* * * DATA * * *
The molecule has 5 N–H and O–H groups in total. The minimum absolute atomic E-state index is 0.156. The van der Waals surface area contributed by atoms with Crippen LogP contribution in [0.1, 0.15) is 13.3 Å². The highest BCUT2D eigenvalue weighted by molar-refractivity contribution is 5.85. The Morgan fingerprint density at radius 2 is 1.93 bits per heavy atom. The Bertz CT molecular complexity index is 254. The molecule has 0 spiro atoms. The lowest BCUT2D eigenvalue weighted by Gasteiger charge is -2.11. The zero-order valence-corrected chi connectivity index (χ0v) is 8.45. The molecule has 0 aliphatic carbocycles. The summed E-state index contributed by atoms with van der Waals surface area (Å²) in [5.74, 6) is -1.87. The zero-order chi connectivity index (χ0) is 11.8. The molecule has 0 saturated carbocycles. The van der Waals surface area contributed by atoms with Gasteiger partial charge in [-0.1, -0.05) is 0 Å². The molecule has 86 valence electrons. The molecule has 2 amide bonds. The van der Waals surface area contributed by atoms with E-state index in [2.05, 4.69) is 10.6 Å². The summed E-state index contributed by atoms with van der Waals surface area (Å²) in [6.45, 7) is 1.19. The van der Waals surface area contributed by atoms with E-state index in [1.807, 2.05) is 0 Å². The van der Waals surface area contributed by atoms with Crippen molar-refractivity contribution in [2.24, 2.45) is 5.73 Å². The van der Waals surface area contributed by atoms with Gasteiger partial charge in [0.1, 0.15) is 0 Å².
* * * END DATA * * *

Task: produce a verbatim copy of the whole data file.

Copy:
The molecule has 5 N–H and O–H groups in total. The minimum absolute atomic E-state index is 0.156. The van der Waals surface area contributed by atoms with Crippen LogP contribution in [0.1, 0.15) is 13.3 Å². The highest BCUT2D eigenvalue weighted by molar-refractivity contribution is 5.85. The Morgan fingerprint density at radius 2 is 1.93 bits per heavy atom. The Bertz CT molecular complexity index is 254. The molecule has 0 spiro atoms. The lowest BCUT2D eigenvalue weighted by Gasteiger charge is -2.11. The zero-order valence-corrected chi connectivity index (χ0v) is 8.45. The molecule has 0 aliphatic carbocycles. The summed E-state index contributed by atoms with van der Waals surface area (Å²) in [5.74, 6) is -1.87. The zero-order chi connectivity index (χ0) is 11.8. The molecule has 0 saturated carbocycles. The van der Waals surface area contributed by atoms with Gasteiger partial charge in [-0.1, -0.05) is 0 Å². The molecule has 86 valence electrons. The molecule has 2 amide bonds. The van der Waals surface area contributed by atoms with E-state index in [2.05, 4.69) is 10.6 Å². The summed E-state index contributed by atoms with van der Waals surface area (Å²) in [6.45, 7) is 1.19. The van der Waals surface area contributed by atoms with E-state index in [1.807, 2.05) is 0 Å². The van der Waals surface area contributed by atoms with Crippen molar-refractivity contribution in [2.24, 2.45) is 5.73 Å². The van der Waals surface area contributed by atoms with Gasteiger partial charge in [0.1, 0.15) is 0 Å².